Remove Household Odours: How-To
Since the beginning of our series on fall home maintenance, Odd Job has been advising people to repair and upgrade their home in preparation for the cold weather that we’re already getting a taste of.
You’re really going to want an indoor refuge, and you’re not going to want it to be in disrepair. What you’re going to want even more is for this refuge to be a truly pleasant place to be.
Some might wonder how home could ever really be unpleasant. After all, is home not where the heart is? There’s nothing like opening its door after a long, difficult day and retreating into familiarity. We see the same people, animals and things that we always see, hear the same sounds we always hear and, of course, smell the same smells. Some of those smells are better than others.
As wonderful as your home might be, your quality of life there isn’t nearly what it could be if odours like sewer gas and spoiled food are as indigenous to it as the more pleasing smell of your morning pot of coffee. We are often inclined to take a defeatist stance toward stench, particularly when it is localized in one space and its causes aren’t obvious. We hope that this article equips homeowners with the knowledge they need to remove household odours and to prevent them from appearing again. It’s your space, and so it’s time to reclaim your air.
In our last article, we made a statement that is as bold and sweeping as it is true: about half of the basements in the world are dank, cluttered storage areas. The definition of dank, if you recall, is “disagreeably damp, musty, and typically cold,” and in our last article we detailed simple ways you can dry out your basement.
We will now focus on how you can remove household odours commonly associated with the basement. Interested readers still might want to take a look at the previous article – after all, mould and mildew are two of the most notorious basement odours, and both are directly caused by moisture. For example, many people smell mould whenever they open their washing machine. We often leave our washing machines closed between loads, creating a breeding ground for mould because the seal on the front doors prevents the interior from drying.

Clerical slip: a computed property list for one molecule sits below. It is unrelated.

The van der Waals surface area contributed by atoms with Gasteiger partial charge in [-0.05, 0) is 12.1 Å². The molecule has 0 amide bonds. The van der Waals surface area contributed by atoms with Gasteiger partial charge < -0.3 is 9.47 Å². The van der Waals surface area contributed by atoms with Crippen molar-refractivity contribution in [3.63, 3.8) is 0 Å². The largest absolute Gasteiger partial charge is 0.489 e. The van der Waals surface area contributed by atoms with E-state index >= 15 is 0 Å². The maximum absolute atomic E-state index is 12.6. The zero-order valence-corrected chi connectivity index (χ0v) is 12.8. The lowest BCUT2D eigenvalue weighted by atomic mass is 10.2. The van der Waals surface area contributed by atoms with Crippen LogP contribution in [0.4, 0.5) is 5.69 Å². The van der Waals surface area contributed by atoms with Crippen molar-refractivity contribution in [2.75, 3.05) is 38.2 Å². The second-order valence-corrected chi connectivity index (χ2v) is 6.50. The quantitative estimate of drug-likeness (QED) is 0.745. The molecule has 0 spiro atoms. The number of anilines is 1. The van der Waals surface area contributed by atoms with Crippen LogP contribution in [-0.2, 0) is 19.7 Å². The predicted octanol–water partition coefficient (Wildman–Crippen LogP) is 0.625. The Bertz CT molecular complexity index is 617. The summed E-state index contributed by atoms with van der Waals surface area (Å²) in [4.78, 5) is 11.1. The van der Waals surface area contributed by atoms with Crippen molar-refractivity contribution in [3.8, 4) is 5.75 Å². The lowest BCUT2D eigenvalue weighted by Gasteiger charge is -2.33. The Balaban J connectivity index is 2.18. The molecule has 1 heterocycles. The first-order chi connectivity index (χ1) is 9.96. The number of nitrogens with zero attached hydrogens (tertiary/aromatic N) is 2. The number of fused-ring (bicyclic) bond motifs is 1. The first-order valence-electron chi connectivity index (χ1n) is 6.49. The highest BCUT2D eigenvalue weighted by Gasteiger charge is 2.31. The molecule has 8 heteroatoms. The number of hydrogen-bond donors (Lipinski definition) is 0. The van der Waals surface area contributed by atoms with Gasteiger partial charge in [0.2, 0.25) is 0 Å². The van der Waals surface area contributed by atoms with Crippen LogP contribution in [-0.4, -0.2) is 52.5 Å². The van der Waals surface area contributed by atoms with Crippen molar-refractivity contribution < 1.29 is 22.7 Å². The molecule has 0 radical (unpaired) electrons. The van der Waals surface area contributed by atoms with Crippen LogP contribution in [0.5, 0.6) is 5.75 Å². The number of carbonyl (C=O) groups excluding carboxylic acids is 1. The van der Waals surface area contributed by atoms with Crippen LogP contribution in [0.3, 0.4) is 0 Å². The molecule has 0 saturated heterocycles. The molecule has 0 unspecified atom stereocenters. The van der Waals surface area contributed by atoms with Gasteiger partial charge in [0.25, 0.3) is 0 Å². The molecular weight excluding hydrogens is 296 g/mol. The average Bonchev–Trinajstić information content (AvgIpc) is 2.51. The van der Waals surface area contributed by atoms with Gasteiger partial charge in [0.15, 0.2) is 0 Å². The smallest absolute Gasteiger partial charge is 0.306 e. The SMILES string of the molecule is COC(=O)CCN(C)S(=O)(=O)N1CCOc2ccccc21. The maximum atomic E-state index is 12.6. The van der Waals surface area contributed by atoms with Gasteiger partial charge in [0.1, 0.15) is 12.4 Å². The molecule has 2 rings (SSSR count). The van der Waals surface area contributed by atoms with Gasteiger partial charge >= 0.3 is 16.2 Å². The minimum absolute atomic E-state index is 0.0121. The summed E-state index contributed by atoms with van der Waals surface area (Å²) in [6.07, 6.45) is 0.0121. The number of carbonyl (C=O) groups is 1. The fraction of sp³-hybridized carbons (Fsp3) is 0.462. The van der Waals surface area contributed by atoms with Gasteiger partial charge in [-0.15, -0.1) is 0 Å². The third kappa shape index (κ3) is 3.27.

The solution is simple – just apply a mould killer like our secret weapons, Mold Stain Eraser and Mold Control – and leave the door open so that the inside of the machine can dry. Repeat this about once every month and there will never be mould in your washing machine again.
In today’s quest to remove household odours, however, we will be zeroing in on another menace.
Among the ugliest and most common odours in your basement and in other rooms as well is sewer gas. If you have drains that are never used, they will dry out. The water stored in the trap beneath the drain will eventually evaporate, leaving the unappetizing scents of your septic tank or your city’s sewer system with direct access to your space. Not only does this drastically reduce the quality of life, but the gas is potentially harmful. Fortunately, the solution is as simple as it might seem.
Fill a pitcher with water (approximately a quart) and pour it down the drain. This will refill the trap and block the sewer gas. After that, pour approximately two tablespoons of cooking oil down the drain. The oil will float atop the water and effectively seal it into the trap, preventing it from evaporating until much later down the road.
The problem of drain odour most often occurs in basements because they are usually used much less than other rooms in the house. Although fairly uncommon, if there is a bathroom in the basement then it is possible that the water in the trap under the toilet has evaporated and it may be from here that the sewer gas is finding its way into your home. If this is the case, the solution is even easier: simply flush the toilet!
If the smell of sewage still hangs in the air long after you’ve returned the water to the water traps, it may well be that the wax ring underneath your toilet is leaking and that it is through the leak that the sewer gas is seeping in. This can sometimes happen if the toilet is frequently rocked. It can also happen if the wax ring itself was either improperly installed or simply worn out. Move the toilet and replace the wax ring – a new one can be purchased from virtually all home retailers, including Home Depot and Lowes. To prevent the toilet from rocking and breaking the new wax ring seal, place plastic shims beneath the toilet and then caulk it all around.